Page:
Lab coats and ink blots
Science and its perception to its audience is not exactly a discussion you would expect to be a highlight of a literary festival like Hay. Not only was it a part of the festival, it also drew an unexpectedly large crowd.
The “Science Matters” session was moderated by Hossain Zillur Rahman with panelists Muhammad Zafar Iqbal, Lucy Hawking and Marcus du Sautoy, authors who engage with science in their writing in different capacities.
The discussion commenced with Lucy Hawking, author of George, talking about her work of making science accessible to children. Lucy, the daughter of prominent theoretical physicist, Stephen Hawking, reflected on how she was inspired by her father to walk down the path she is currently on; when her son's friends seemed enamoured by Hawking at a birthday party, it struck her how enthusiastic children were about certain aspects of science. “When one of my son's friends asked my father what would happen to him if he fell down a black hole, he replied in an electronically assisted voice: 'You would turn into spaghetti!' That's how George started, from a bowl of spaghetti came a book series.”
Professor of mathematics at Oxford Unviersity, Marcus du Sautoy, like Lucy, knows a thing or two about making science accessible and entertaining. Writing a science column for a newspaper might not be the height of scientific thought, but it serves a bigger purpose, he opined, in engaging a future generation of scientists. Lucy interjected, talking about the importance of a rethinking of the image of the “scientist” in popular culture, and moving away from the bespectacled nutty professor conducting evil experiments up in his tower to something children find more appealing.
What do children find appealing? Exotic astrophysics, the possibility of aliens, and black-holes. Lucy has strict parameters to work with, however, as she cannot write about fringe science just yet.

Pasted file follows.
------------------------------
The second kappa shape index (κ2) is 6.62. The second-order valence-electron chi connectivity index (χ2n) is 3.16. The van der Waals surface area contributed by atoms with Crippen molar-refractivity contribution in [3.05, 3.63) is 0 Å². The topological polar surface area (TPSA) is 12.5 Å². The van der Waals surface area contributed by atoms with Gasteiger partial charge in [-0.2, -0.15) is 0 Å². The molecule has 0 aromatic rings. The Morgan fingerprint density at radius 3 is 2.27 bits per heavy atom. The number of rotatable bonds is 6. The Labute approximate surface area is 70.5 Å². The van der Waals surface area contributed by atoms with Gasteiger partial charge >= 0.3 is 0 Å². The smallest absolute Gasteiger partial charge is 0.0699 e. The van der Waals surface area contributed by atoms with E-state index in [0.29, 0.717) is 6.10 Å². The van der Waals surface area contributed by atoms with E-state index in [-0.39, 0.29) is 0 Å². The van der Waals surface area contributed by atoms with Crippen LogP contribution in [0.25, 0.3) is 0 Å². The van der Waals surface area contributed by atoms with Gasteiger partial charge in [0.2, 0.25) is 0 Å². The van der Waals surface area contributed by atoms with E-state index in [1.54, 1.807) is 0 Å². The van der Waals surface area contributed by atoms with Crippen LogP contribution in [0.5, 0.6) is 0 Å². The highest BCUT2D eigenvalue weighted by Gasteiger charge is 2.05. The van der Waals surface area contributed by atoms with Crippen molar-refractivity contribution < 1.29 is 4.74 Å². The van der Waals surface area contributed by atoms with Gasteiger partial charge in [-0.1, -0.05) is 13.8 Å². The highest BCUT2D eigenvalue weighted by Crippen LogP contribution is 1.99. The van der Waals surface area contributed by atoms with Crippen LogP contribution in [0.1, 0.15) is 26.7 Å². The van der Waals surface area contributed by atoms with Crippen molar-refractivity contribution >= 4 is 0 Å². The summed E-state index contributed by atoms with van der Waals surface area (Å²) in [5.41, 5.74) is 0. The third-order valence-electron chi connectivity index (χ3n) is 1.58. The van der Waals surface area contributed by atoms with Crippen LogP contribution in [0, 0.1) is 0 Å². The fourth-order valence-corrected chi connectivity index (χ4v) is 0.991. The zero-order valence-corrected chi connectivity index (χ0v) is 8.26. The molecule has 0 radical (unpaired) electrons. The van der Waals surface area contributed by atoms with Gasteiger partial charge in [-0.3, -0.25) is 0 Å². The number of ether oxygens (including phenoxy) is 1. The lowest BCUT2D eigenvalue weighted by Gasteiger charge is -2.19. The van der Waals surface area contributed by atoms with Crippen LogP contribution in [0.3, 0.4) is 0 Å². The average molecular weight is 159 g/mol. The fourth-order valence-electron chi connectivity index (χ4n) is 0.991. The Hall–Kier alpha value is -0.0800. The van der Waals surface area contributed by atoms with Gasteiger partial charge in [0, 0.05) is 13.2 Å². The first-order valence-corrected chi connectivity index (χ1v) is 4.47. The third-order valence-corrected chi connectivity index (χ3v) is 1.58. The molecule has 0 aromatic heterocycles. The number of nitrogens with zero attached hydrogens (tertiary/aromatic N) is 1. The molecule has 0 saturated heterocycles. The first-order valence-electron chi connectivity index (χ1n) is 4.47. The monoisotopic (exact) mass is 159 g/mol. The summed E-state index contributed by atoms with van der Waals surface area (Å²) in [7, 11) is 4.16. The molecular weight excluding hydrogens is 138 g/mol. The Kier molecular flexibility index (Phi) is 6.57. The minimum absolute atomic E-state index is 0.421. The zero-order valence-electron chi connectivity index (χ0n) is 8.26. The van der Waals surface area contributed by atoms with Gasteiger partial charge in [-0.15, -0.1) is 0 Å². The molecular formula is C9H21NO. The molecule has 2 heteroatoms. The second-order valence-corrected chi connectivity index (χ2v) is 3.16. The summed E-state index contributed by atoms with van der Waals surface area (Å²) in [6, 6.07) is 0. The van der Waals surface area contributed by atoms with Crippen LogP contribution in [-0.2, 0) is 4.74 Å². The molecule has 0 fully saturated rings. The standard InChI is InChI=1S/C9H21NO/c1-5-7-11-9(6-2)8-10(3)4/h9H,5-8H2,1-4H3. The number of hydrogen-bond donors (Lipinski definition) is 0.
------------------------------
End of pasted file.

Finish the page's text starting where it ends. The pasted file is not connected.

Muhammad Zafar Iqbal, science-fiction writer extraordinaire and Bengali academic, talked about the ongoing efforts in encouraging young people to go into pure sciences as opposed to following the parental pressure of studying engineering or medical sciences.
While moderator Hossain Zillur Rahman said he was out of place in the panel because he was not a man of science, as the talk progressed, the policy analyst and educator in him found links relevant to the Bangladeshi perspective.
As the floor was opened up to the audience, one member of the audience asked whether it was the government's responsibility or that of the university authorities to divert students from menial jobs and getting them interested in science. Marcus said that the brunt of the work need not be on the government, as strong social activism can get the job done. Zafar Iqbal disagreed, saying the government had its role to play in a country of 160 million people.
Overall, the session was a lively discussion on a crucial matter, and the reactions from the panelists as well as from the audience proved that there definitely needs to be more of the same in the coming Hay Festivals.